It’s back to basics with “Predators,” the fifth movie in the series that began in 1987 and got mixed up (and many would say waylaid) with “Aliens” in the process. The picture is essentially just a remake of the initial “Predator,” which in turn was little more than a sci-fi updating of Richard Connell’s classic human-as-game tale, “The Most Dangerous Game.” It hasn’t improved with age, and replacing Arnold Schwarzenegger with Adrien Brody is downsizing of a rather radical sort.

The big change this time around is that the targets for the predators’ hunt aren’t special forces troops who stumble into the earth jungle the aliens have invaded, but people—mostly soldiers and mercenaries, but criminals and a doctor—who are plucked from earth and deposited on another planet to serve as sport. The soldiers are Isabelle (Alice Braga), an Israeli and Nikolai (Oleg Taktarov), a Russian fighting in Chechnya. The mercenaries are Royce (Brody) and Mombasa (Mahershalalhashbaz Ali). Danny Trejo is Cuchillo, a South American drug enforcer, Walton Goggins is Stans, the death-row convict, and Louis Ozawa Changchien is Hanzo, a Yakuza mobster. And finally there’s Edwin (Topher Grace), a harmless-looking doctor who’s the odd man out.

It doesn’t take long for the group to realize they’re being hunted by those monstrous predators and their pack of hungry spiked hounds, and they’re picked off while trying to escape. A brief respite comes when they encounter Noland (Laurence Fishburne), a half-mad survivor from an earlier bunch of kidnapped humans, who tells them there are actually two types of predators to watch out for, which are hostile to each other. And there’s a last-act twist involving one of the characters, designed to increase the level of jeopardy. But by and large the picture follows a very familiar pattern, and reaches an utterly predictable conclusion.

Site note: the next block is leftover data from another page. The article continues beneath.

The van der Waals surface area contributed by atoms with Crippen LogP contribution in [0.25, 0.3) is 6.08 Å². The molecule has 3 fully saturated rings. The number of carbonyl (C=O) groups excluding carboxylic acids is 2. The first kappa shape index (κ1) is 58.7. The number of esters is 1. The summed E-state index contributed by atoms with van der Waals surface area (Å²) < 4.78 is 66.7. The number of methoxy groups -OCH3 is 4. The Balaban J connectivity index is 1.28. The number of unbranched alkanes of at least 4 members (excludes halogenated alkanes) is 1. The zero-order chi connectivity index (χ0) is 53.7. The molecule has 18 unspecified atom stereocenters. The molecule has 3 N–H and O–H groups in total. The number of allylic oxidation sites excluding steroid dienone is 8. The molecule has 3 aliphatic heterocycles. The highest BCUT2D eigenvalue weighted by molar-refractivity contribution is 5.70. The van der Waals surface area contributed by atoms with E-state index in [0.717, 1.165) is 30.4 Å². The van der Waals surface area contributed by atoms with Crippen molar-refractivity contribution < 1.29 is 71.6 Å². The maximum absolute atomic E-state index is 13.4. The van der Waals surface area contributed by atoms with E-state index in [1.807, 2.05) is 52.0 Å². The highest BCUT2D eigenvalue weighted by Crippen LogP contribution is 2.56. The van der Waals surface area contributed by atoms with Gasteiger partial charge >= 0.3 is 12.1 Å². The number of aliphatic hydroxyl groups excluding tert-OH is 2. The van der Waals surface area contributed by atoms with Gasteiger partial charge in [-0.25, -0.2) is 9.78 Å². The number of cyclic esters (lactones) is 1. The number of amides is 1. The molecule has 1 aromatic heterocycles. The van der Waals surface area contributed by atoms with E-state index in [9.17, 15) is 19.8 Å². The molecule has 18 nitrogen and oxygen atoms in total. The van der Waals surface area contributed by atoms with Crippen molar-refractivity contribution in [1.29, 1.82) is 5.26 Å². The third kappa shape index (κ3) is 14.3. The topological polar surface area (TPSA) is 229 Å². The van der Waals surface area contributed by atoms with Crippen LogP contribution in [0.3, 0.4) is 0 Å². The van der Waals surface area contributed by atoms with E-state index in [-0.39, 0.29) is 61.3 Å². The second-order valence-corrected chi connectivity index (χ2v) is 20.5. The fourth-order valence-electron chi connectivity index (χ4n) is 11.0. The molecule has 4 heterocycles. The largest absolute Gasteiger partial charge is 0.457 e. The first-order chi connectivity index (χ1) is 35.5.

There are some amusing moments in the movie. It’s kind of cool to watch Hanzo go up against a predator with a sword, samurai-style, for example. But even that scene is directed without flair by Nimrod Antal (“Armored”), and the flaccid pacing is exacerbated by Gyula Pados’ lackluster cinematography and John Debney’s generic score.

The cast respond with understandably tepid work. Brody, who’s quickly becoming his generation’s F. Murray Abraham—a Best Actor Oscar winner who makes nothing but junk—gives a stiff, uninteresting performance, though when he strips off his shirt for a fight, he looks buff. Grace, who once seemed ready to become a major star, has also fallen on hard times, it appears. And Fishburne really embarrasses himself as the addled survivor. No one else makes much of any impression, though Goggins repeats his “Justified” shtick with some success.

This movie isn’t the worst of the series—that’s certainly “Alien Vs. Predator.” But if you come out of “Predators” thinking you’ve seen it before, it’s because you have. Probably more than once.